I have yet to pay the first penny in credit card interest or fees.
Likewise, I've never paid
I never intend to pay such fees, although dodging them is getting harder -- the unintended, but I would argue, easily foreseen consequence of laws aimed at protecting consumers.
In the case of credit cards, a federal law fully in effect since
To make up for lost revenue, many card issuers have imposed annual fees and raised rates for cash advances, balance transfers and foreign transactions. They've also raised interest rates across the board (the law does not put a cap on rates). A study by the research firm Synovate found card issuers charged an average 14.7 percent the second quarter this year, up from 13.1 percent a year earlier despite the prime lending rate staying put at a measly 3.25 percent.
"Paying off your credit card debt is the only way to be unaffected by rate increases," said
If you have a balance, pay it off as quickly as possible starting with the card that charges the highest rate. Don't wait for the bill to arrive; if you have a few extra dollars, send them to lower your balance, Hardekopf advises. These "micropayments" save on the interest you pay (they lower the balance to which the interest rate is applied) and will help eliminate your debt more quickly, he said.
With both credit cards and bank accounts, comparison-shopping is essential to find the best fit for you (for credit cards, I want no-annual-fee, cash-back rewards cards, and for bank accounts, I want no-maintenance fee checking accounts I can link to savings or other accounts that count toward any minimum-balance requirement).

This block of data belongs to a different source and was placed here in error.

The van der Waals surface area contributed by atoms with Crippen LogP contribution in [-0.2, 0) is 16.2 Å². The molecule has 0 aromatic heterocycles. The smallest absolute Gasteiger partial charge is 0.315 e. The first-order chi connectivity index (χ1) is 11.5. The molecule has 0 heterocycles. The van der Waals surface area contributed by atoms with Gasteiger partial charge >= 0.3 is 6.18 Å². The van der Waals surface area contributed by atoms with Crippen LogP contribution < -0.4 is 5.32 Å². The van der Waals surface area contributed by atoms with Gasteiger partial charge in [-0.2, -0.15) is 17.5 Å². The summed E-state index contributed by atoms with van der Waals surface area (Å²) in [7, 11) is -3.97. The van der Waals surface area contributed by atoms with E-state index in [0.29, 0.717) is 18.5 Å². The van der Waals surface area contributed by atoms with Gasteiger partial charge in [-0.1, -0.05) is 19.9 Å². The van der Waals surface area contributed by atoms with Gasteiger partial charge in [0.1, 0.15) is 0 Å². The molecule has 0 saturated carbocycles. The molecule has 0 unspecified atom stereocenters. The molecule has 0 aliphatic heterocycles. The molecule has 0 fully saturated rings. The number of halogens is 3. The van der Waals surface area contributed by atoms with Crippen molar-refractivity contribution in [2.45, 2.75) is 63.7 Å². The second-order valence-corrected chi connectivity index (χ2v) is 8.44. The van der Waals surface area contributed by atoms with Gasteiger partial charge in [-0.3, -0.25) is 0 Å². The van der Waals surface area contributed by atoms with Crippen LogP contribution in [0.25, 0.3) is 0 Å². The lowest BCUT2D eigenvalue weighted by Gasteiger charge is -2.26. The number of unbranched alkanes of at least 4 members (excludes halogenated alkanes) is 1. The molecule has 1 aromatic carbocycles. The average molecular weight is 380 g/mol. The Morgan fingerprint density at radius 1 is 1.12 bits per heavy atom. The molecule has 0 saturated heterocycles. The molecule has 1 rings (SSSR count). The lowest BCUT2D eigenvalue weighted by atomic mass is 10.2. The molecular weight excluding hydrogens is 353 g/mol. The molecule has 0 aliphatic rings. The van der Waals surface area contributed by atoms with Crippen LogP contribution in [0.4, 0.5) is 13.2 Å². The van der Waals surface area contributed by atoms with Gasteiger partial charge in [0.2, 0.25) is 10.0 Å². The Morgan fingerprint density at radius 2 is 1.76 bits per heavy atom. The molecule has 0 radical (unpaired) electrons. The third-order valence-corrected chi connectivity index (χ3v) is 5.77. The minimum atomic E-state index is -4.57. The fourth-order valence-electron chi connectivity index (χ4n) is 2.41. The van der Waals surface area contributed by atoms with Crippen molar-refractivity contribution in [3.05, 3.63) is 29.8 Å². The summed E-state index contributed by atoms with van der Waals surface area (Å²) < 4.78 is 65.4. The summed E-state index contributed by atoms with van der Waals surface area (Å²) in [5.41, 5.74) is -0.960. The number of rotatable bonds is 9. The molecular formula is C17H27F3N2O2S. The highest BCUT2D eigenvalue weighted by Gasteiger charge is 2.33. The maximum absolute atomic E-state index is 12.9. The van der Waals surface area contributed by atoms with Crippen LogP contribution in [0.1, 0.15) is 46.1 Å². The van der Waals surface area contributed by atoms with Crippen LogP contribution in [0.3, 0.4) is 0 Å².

Comparison-shopping among banks is particularly important because many are eliminating free checking accounts and raising minimum-balance requirements and fees in response to financial overhaul regulations cutting into their profits.
"Start by asking your bank if it has an account that would be lower-priced than your current account," said
For example, if your bank has done away with free checking -- an account without minimum-balance requirements, per-check charges or maintenance fees -- you may find another bank that offers it, especially if you sign up for direct deposit or electronic statements, or conduct a minimum number of debit card transactions each month.
With interest rates so low -- except for credit cards! -- it may be better to choose a free checking account that pays no interest or only a small amount instead of one that pays a higher rate but imposes a monthly fee. For more tips on selecting and managing bank accounts, check the FDIC Web page www.fdic.gov/consumers and the U.S. government's Web site www.mymoney.gov.
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Personal Finance - Don't Get Caught in Sticky Web of Credit Card & Bank Fees
(c) 2010 Humberto Cruz